Dacal Díaz was born in Camagüey, Cuba. He earned his doctorate in historical sciences, his master’s degree in contemporary history, and a bachelor’s degree in history from the University of Havana. He will discuss past and present U.S-Cuban relations; the process of change; and what revolutionary aspects of the Cuban economy and society Cubans will work hard to preserve.

Since 2008, Dacal Diaz has been part of the popular education team at El Centro Memorial Martin Luther King, Jr. (the Martín Luther King Jr. Memorial Center (CMMLK) in Havana. He designs, coordinates and systematizes training for social activists in Cuba and abroad. He trains specifically in the areas of participation, politics and power, community work, communications, gender, group work and group coordination.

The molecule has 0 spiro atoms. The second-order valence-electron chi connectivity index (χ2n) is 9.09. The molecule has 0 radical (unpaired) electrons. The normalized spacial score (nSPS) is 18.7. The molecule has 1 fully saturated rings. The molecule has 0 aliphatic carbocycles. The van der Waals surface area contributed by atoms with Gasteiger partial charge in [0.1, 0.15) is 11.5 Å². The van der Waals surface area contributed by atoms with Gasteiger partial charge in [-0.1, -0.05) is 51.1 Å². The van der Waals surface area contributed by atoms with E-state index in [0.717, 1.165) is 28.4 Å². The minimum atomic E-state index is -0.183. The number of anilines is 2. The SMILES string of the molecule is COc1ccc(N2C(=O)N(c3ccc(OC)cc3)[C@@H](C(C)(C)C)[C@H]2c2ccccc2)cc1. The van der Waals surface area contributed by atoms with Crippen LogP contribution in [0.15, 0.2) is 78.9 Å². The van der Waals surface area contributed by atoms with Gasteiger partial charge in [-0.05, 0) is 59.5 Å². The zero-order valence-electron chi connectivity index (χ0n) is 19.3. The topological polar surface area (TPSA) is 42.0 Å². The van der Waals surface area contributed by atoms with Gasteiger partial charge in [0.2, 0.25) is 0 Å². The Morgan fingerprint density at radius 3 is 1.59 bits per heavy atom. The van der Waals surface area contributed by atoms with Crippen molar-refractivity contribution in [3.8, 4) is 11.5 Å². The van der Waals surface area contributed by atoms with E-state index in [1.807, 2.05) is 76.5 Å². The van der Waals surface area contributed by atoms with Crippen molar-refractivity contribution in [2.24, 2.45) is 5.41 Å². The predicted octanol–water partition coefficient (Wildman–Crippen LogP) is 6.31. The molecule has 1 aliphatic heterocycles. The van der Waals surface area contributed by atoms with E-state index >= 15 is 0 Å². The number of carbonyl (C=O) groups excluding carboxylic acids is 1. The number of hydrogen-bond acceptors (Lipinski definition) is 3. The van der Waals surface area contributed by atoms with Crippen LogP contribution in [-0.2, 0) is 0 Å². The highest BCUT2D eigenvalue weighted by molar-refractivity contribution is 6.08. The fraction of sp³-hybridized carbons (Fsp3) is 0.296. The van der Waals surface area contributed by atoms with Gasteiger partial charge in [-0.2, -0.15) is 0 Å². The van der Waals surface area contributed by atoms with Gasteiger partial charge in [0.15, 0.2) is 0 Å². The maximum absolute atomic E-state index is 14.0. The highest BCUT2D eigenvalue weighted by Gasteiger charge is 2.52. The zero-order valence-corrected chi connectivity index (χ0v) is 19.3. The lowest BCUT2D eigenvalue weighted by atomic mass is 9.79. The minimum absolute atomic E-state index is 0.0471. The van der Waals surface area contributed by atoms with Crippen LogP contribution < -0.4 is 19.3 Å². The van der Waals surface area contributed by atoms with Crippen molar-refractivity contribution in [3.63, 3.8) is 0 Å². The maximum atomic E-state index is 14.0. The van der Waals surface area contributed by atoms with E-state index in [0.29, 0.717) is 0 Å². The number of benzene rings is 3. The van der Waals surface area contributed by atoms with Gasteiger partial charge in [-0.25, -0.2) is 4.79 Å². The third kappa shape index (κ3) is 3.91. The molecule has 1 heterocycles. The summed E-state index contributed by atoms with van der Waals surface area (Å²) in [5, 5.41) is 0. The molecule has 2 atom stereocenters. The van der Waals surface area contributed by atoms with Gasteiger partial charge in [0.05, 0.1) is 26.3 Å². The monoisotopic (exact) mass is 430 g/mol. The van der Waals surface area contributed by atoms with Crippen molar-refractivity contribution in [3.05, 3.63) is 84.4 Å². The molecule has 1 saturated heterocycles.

In 2014, Dacal Diaz participated in the design and coordination of a popular education workshop on cooperative models for which he authored various publications on popular education and social movements. He has traveled to 22 countries throughout Europe, Africa and Latin America to conduct research and to facilitate popular education workshops.

El Centro Memorial Martin Luther King (CMMLK) was founded by Rev. Raul Suarez, an ordained Baptist minister, who is now a representative in the Cuban National Assembly and a leader of the Council of Churches of Cuba. CMMLK serves the needs of the primarily Afro-Cuban community of Marianao, Havana. The centre is also a regional, national and international center for popular education.